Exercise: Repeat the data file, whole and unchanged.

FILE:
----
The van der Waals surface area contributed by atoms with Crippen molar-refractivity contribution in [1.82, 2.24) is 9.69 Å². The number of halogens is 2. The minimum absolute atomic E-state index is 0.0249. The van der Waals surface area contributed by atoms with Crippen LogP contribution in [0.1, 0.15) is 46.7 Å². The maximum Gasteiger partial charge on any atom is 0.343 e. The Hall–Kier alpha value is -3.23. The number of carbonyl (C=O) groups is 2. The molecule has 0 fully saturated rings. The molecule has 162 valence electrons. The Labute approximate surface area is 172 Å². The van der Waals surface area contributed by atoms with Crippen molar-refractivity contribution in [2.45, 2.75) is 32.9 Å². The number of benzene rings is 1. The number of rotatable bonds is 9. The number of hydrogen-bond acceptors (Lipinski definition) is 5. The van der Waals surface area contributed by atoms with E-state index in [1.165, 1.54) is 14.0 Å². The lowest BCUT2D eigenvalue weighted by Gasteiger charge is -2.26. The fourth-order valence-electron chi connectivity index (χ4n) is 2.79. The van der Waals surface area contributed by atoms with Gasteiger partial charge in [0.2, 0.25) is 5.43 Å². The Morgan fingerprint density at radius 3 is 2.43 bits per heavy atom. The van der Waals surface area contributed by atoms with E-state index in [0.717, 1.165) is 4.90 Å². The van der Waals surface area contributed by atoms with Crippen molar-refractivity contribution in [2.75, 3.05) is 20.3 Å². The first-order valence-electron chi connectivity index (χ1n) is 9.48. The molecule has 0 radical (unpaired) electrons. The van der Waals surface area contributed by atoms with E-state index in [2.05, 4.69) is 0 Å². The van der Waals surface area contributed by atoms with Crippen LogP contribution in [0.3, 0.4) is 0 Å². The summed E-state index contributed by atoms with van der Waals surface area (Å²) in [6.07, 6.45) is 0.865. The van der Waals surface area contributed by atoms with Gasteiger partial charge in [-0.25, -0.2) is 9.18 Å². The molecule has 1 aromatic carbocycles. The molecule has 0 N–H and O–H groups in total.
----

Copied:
The van der Waals surface area contributed by atoms with Crippen molar-refractivity contribution in [1.82, 2.24) is 9.69 Å². The number of halogens is 2. The minimum absolute atomic E-state index is 0.0249. The van der Waals surface area contributed by atoms with Crippen LogP contribution in [0.1, 0.15) is 46.7 Å². The maximum Gasteiger partial charge on any atom is 0.343 e. The Hall–Kier alpha value is -3.23. The number of carbonyl (C=O) groups is 2. The molecule has 0 fully saturated rings. The molecule has 162 valence electrons. The Labute approximate surface area is 172 Å². The van der Waals surface area contributed by atoms with Crippen molar-refractivity contribution in [2.45, 2.75) is 32.9 Å². The number of benzene rings is 1. The number of rotatable bonds is 9. The number of hydrogen-bond acceptors (Lipinski definition) is 5. The van der Waals surface area contributed by atoms with E-state index in [1.165, 1.54) is 14.0 Å². The lowest BCUT2D eigenvalue weighted by Gasteiger charge is -2.26. The fourth-order valence-electron chi connectivity index (χ4n) is 2.79. The van der Waals surface area contributed by atoms with Gasteiger partial charge in [0.2, 0.25) is 5.43 Å². The Morgan fingerprint density at radius 3 is 2.43 bits per heavy atom. The van der Waals surface area contributed by atoms with E-state index in [0.717, 1.165) is 4.90 Å². The van der Waals surface area contributed by atoms with Crippen molar-refractivity contribution in [2.75, 3.05) is 20.3 Å². The first-order valence-electron chi connectivity index (χ1n) is 9.48. The molecule has 0 radical (unpaired) electrons. The van der Waals surface area contributed by atoms with E-state index in [2.05, 4.69) is 0 Å². The van der Waals surface area contributed by atoms with Crippen LogP contribution in [0.3, 0.4) is 0 Å². The summed E-state index contributed by atoms with van der Waals surface area (Å²) in [6.07, 6.45) is 0.865. The van der Waals surface area contributed by atoms with Gasteiger partial charge in [-0.25, -0.2) is 9.18 Å². The molecule has 1 aromatic carbocycles. The molecule has 0 N–H and O–H groups in total.